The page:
Children’s mental health was measured using the Strengths and Difficulties Questionnaires (SDQ), a widely used psychological adjustment measurement for children aged three to 17. The SDQ scores include assessments on children’s internalising behaviour (i.e., emotional symptoms and peer problems) and externalising behaviour (i.e., hyperactivity and conduct problems) development. We also included measures for mother’s employment, physical and mental health, household income, risks of poverty, housing tenure, childcare time, in addition to child and family demographic characteristics.

Our main finding is that the LPO reform increased lone mother’s employment and income, but this failed to translate into improvements in mental health for their adolescent children. The reform did not reduce the risk of family poverty and it contributed to mothers’ psychological distress. Mothers also reported that time with their children was insufficient, and many rated themselves ‘low’ in terms of their health.

Our study is among the first to investigate the intergenerational impact of lone parent employment policies on adolescents’ socioemotional development. Previous studies have focused on the impact of mothers’ employment on very young children. Our study is unique as it examines how a policy reform that incentivises mothers’ employment impacts adolescents. Although we found the negative effects on adolescents to be relatively small, our study offers a mixed picture of the benefits of welfare-to-work programmes on families and questions the assumption that these schemes improve the developmental outcomes of young children and adolescents.


These findings call for government policymakers to assess the overall impacts of welfare-to-work programmes, including the potential intergenerational consequences on child and adolescent socioemotional development. A common assumption underlying welfare-to-work programmes is that incentivising welfare benefit claimants to work will lead to positive changes in their life circumstances (e.g., income, sense of purpose, networks), which also add to their children’s wellbeing (e.g., lowering risks of poverty).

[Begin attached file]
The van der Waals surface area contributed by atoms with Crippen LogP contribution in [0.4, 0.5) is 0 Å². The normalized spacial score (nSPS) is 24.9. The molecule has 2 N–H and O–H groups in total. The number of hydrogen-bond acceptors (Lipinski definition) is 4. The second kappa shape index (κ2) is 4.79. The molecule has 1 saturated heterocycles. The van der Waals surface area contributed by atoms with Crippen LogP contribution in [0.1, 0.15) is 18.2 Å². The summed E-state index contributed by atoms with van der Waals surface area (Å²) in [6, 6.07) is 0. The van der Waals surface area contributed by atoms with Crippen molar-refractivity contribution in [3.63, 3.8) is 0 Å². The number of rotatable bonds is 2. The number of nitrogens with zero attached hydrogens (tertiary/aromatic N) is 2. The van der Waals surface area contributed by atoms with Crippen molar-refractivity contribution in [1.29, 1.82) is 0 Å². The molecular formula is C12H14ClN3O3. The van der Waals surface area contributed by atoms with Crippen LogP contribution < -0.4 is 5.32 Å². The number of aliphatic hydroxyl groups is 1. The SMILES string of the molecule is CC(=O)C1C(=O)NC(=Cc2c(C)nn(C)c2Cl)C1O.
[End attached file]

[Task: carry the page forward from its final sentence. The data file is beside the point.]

It is worth highlighting though, that children do not ‘automatically’ benefit from parents’ improved circumstances (from unemployment to employment, increased income), if these changes come at a cost (e.g., maternal stress, inadequate parenting time). Recognising the influences of home environment on children while their parents are making the transitions from benefit receipt to employment is of paramount importance.

While policymakers seem to be increasingly aware of ‘linked lives’ within households, the reported policy efforts often centre on increasing flexibility in job research hours to facilitate childcare arrangement. These initiatives to mitigate work-family conflicts are generally welcomed by single parents, but doubts remain on the level of support granted.

Flexibility in job researching hours is only a small aspect of the barriers facing single parents. The psychological stress of job searching or moving on to low quality jobs (e.g., low-pay, poor working conditions, instable) may magnify the challenges of parenting. The fact that we observe compromised developmental outcomes among adolescent children, a group often less demanding in childcare hours comparing to younger children, highlights the importance in improving welfare conditionality packages to improve family wellbeing.

Future studies that capture aspects of parent-child interactions in more nuanced ways may better illustrate how single parents’ transition from welfare benefit receipt to employment influence their children. Experience from other countries may also be instrumental in advancing our understandings of how to design welfare conditionality in ways that maximises family wellbeing.

The research presented in this blog post is based on Liming’s recent publication which can be viewed online

About the author

Dr Liming Li is currently a British Academy Postdoctoral Fellow, based at the Department of Global Health & Social Medicine, King’s College London. She is also an Affiliated Lecturer at the Department of Sociology, University of Cambridge. Liming’s research focuses on how social policies shape people’s life chances and contribute to outcomes of inequalities. Her topics of interests include ageing, mental health, education, work and employment, family and child development.

Liming currently works on a British Academy funded project ‘Understanding the impact of higher education expansion policy on women’s empowerment’. This project examines the impact of policies that expanded women’s access to higher education on their sense of empowerment, using quantitative (quasi-experimental) and qualitative methods.